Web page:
Tuesday, February 21st, 2017

Show Appreciation by Utilizing Stay Interviews

“Life is like riding a bicycle. To keep your balance, you must keep moving forward.” – Albert Einstein

Some accounting firms have been utilizing stay interviews for a while. However, I have observed that there are still many firms that haven’t embraced this excellent tool.

Anytime you devote individualized attention to one of your team members, asking them for advice and feedback, it’s a positive exercise for both sides – management and staff.

Elizabeth (Bitsy) Watson, PHR, the HR Manager for Mahoney, Ulbrich, Christiansen & Russ shared the process they use for stay interviews. It would be a good best practice for you to emulate. Her comments follow:

BitsyWe started out with results from our recent engagement survey and identified about five areas where we wanted more insight, such as, if we felt our scores for recognition could be stronger or we wanted more insights into what aspects of compensation were most important to staff.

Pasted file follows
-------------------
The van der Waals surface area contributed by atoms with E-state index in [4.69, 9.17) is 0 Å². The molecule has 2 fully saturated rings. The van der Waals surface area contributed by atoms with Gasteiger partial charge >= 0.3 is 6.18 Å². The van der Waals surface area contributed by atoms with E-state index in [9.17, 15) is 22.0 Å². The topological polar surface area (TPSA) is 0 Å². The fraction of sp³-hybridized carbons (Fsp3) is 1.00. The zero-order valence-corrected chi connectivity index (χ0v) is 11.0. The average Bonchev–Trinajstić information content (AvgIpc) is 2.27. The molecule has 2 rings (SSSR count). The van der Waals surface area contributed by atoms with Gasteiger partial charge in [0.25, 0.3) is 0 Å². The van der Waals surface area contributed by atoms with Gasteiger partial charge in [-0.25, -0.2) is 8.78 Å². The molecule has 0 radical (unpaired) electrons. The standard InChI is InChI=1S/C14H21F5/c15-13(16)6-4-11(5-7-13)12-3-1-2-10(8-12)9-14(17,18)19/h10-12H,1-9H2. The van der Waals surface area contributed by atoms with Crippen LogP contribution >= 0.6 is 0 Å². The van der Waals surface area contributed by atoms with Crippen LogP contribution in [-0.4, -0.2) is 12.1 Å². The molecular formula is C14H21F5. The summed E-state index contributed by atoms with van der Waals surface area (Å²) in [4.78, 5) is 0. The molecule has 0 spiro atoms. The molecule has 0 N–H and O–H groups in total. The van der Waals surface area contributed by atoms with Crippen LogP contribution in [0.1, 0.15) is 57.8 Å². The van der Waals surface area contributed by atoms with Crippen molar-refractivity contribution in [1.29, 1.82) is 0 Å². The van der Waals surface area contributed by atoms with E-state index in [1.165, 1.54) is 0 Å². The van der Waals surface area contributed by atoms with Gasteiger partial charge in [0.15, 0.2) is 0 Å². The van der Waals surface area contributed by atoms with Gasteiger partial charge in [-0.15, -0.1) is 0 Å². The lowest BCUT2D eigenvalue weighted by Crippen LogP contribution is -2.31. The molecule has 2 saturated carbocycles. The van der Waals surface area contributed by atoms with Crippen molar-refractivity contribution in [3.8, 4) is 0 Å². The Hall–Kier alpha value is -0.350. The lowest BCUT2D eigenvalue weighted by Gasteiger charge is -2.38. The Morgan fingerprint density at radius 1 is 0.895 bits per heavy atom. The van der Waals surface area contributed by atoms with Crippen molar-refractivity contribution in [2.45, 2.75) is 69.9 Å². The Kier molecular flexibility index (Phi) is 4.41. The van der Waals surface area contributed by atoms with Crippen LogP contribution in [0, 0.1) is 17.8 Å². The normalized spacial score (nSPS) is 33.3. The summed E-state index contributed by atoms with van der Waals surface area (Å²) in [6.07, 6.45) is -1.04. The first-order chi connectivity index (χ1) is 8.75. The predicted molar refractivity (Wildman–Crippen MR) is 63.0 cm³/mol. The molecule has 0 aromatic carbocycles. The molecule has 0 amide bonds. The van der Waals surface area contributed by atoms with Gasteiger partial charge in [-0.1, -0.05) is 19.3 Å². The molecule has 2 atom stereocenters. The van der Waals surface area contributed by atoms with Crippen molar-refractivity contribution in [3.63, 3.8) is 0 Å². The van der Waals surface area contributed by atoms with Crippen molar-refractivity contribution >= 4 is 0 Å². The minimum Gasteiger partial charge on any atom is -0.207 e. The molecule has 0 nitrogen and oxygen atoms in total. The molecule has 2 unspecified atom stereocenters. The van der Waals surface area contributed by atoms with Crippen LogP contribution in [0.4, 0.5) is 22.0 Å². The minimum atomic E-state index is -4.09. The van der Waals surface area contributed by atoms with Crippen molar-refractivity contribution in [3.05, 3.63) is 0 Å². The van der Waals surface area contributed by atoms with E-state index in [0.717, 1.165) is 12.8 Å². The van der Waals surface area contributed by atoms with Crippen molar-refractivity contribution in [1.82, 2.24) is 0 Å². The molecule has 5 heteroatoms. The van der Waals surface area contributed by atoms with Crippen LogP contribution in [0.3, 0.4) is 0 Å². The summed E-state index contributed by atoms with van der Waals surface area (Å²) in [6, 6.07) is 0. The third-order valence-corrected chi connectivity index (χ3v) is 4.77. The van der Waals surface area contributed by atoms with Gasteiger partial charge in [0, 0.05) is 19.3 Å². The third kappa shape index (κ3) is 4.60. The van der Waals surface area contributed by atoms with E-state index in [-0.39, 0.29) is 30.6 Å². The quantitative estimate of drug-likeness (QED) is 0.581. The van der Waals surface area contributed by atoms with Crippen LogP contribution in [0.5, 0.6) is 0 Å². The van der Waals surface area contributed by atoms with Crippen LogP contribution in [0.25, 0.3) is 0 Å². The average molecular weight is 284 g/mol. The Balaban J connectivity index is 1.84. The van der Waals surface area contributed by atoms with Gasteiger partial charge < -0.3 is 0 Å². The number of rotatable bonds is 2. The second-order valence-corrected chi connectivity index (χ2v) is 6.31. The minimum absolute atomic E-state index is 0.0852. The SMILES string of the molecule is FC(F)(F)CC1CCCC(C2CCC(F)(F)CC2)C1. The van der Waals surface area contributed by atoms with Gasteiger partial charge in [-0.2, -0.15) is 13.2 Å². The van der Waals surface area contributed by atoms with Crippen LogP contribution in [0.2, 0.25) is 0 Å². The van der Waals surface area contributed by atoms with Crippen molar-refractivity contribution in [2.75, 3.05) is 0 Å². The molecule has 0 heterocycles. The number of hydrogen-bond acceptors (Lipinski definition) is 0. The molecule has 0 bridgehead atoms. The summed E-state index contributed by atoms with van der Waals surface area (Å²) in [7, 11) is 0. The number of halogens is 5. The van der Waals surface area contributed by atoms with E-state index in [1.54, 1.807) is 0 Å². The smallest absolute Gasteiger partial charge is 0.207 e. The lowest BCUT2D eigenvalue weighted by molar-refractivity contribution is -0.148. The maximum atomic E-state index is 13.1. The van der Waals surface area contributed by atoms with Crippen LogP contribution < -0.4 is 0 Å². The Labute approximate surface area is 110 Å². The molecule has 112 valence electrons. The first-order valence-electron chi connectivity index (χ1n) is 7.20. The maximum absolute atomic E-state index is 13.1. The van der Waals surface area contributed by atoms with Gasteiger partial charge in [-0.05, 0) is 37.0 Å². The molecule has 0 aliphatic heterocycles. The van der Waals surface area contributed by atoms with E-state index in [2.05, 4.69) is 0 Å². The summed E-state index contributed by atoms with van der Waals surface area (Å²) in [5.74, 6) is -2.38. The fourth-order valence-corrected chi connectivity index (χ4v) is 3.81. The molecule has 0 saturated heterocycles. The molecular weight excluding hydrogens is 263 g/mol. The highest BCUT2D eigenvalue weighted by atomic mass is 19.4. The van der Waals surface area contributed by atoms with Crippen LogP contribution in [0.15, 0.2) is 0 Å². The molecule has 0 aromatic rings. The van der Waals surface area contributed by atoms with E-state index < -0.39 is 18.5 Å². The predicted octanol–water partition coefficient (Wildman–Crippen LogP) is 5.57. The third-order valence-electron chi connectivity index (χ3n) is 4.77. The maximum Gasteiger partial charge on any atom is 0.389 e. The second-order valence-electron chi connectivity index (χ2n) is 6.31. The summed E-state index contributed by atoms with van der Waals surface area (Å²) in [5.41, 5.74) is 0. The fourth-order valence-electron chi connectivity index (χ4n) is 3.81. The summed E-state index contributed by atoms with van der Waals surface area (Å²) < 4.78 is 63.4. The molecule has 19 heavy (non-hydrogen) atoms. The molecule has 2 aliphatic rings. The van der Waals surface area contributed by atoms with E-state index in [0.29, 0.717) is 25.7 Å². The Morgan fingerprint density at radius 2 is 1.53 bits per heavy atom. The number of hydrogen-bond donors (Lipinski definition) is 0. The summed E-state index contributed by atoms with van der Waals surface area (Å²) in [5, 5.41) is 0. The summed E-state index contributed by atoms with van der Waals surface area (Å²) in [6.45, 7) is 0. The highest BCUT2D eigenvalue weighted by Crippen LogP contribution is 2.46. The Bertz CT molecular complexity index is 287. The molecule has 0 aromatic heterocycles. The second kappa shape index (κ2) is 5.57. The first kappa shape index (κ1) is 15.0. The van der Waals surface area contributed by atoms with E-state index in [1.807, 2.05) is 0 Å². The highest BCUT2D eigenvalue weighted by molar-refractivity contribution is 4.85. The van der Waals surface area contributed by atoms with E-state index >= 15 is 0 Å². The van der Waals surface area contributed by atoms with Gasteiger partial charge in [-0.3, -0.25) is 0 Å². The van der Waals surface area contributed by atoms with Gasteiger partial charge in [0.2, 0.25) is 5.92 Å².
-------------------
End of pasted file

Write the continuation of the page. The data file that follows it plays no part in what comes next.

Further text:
We then came up with some questions related to these areas and others (about 10 total). A few examples were:

  • What types of recognition are most meaningful to you?
  • What opportunities for development would you like that you may not be getting?
  • What type of work do you find most motivating or interesting?
  • Of the compensation and benefits we offer, what aspects are most important to you and what could be improved in this area?

We used a representative sample of our employees to participate in the stay interviews. I kept the names confidential. After the meetings were completed, our next steps were to summarize the overall themes and share the summary with the partners, not sharing names. I also included three recommendations for changes or new programs to implement. We’ll then share these new initiatives with the interview group. We want them to know that we really valued their opinions.

I tried to be as transparent as possible with everyone involved on what we were trying to accomplish and how valuable their feedback is. We received an overwhelming amount of positive feedback from the interviewees. They mentioned feeling like it was helpful to have a channel to be asked questions they might never have been asked. I think the most interesting thing that came from this was bringing to light some wrong assumptions we, as management, had been making.

Our plan is to do this annually utilizing a different group of employees each year.

  • "Many of life's failures are people who did not realize how close they were to success when they gave up."
  • Thomas Edison

Leave a Reply